|The Rapture, 2015
|Haunted and Hallowed, 2014
|Sigtuna Trees, 2015
|The Market, 2011
|New Yorkers, 2013
|Semana Santa, 2011
“Because here's something else that's weird but true: in the day-to day trenches of adult life, there is actually no such thing as atheism. There is no such thing as not worshipping. Everybody worships. The only choice we get is what to worship. And the compelling reason for maybe choosing some sort of god or spiritual-type thing to worship—be it JC or Allah, be it YHWH or the Wiccan Mother Goddess, or the Four Noble Truths, or some inviolable set of ethical principles—is that pretty much anything else you worship will eat you alive. If you worship money and things, if they are where you tap real meaning in life, then you will never have enough, never feel you have enough. It's the truth. Worship your body and beauty and sexual allure and you will always feel ugly. And when time and age start showing, you will die a million deaths before they finally grieve you. On one level, we all know this stuff already. It's been codified as myths, proverbs, clichés, epigrams, parables; the skeleton of every great story. The whole trick is keeping the truth up front in daily consciousness."
David Foster Wallace, This Is Water
Sigtuna is situated at the bay Skarven, stretching around Upplands-Bro and a part of Lake Mälaren.
I shot these seventeen photographs during two days at different light scenarios.
This project it's meant to be a representation of death and aging. The trees in Sigtuna rest by the lake side. The water has started to break the soil beneath them so they are starting to fall slowly into the water.
T.S. Eliot used water as a symbol of death in the past: Phlebas, a sailor from The Waste Land, faced the negative side of water.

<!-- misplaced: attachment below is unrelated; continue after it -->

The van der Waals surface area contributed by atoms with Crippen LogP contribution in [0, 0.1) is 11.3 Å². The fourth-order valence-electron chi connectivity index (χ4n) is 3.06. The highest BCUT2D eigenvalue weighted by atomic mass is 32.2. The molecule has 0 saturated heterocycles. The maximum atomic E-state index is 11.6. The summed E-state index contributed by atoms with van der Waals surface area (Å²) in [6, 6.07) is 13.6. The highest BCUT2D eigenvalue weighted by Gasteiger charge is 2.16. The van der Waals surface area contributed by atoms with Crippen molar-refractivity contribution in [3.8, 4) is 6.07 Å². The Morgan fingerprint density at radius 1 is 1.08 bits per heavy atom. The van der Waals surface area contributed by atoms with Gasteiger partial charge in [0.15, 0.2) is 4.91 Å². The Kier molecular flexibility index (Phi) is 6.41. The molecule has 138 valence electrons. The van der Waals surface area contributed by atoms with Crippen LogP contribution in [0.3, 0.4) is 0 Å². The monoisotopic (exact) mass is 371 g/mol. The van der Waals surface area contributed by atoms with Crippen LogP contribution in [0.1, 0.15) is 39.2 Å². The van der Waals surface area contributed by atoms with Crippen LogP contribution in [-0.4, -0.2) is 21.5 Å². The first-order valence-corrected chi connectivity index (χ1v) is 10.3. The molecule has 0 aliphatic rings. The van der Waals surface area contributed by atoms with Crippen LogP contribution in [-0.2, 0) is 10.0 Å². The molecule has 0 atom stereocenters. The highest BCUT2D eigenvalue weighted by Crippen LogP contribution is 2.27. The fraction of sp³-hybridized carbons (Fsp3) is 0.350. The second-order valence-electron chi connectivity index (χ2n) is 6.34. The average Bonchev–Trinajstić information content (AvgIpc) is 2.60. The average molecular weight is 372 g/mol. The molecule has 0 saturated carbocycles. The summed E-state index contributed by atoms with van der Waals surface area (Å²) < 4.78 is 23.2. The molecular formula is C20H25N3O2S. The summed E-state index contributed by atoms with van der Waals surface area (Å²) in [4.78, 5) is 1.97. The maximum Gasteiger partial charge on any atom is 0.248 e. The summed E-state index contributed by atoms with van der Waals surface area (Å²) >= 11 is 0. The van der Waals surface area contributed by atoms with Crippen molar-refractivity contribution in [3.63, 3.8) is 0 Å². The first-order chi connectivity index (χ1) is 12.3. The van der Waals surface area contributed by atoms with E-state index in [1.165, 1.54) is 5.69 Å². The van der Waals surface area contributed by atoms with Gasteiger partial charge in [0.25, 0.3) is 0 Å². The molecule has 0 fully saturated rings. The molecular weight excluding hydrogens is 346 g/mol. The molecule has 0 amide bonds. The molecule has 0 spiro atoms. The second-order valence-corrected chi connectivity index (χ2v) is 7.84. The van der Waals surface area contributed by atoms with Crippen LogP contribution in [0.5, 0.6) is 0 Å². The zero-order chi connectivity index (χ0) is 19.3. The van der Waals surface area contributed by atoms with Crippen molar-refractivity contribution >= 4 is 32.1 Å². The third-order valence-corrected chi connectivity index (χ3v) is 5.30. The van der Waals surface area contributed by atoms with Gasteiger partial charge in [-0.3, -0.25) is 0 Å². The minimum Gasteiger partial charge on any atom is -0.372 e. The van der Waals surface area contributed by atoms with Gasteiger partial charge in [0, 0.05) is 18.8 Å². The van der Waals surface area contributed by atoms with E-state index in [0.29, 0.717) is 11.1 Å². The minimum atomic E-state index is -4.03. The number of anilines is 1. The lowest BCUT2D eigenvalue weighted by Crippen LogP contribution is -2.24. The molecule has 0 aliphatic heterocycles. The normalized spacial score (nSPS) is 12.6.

In the catholic culture, baptism itself is portrayed as a death symbol in the bible: Richard T. Ritenbaugh describes this doctrine as follows "Being put into the water represents the death of the old man. Being covered by water symbolizes burial, and being raised from the water pictures a resurrection to newness of life."
The original conception of AZCA dates back to the Plan General de Ordenación Urbana de Madrid (PGOU), approved in 1946. The purpose of this plan was to create a block of modern office buildings with metro and railway connections. Nowadays this area is a huge labyrinth of concrete whose corridors are mostly deserted. The reconstruction of AZCA started in 2016 with Plaza Pablo Ruiz Picasso.
This is an exploration to collect the atmosphere of this place before its reshuffle as an instrument to frame nature in particular spaces and our relationship with those spaces: how they evolve with (or without) our care, where do we locate them and why. Nature itself doesn't have any presence in the first photographs, but begins to conquer its place both in the project and in the spaces that are being photographed.
I shot these images during a morning walk in autumn.
Harlem was originally a Dutch village, it is named after the city of Haarlem in the Netherlands. Harlem's history has been defined by a series of economic boom-and-bust cycles. Nowadays, and since 1990, Harlem's renascence has made the neighborhood a preferred destiny and its population has grow almost 20%.
People that were born and raised in Harlem see this renascence with skepticism. Some of them are actively protesting against it. Others seem to be just waiting.
This is a portrait of the latter.
I can understand why Stockholm is branded as "the most superficial city in the world" by many people, even being my experience with stockholmares just the oposite.
They live the summer with hunger, and they approach the end of it with distress.
Marrakesh has the largest traditional Berber market in Morocco and the image of the city is closely associated with its souqs.
I traveled to New York to find Bruce Gilden in the street.
He didn’t show up.
These images were taken during a 12 miles walk courtesy of the Ciclovia in Bogotá, a weekly event in which over 70 miles of city streets are closed to traffic and where residents come out to walk, bike, run, skate, recreate, picnic, and talk with family, neighbors & strangers.
Unlike its inhabitants, Bogota is a hostile city, choked by traffic and moisture. The “Ciclovía” is a break in the midst of this hostility.
Granada Bearers in the Easter of 2011
The streets of the Albaicín are narrow and twisted filled with their typical cobblestones. These streets give a special setting to the procession of the Virgen de la Aurora and the Concepción.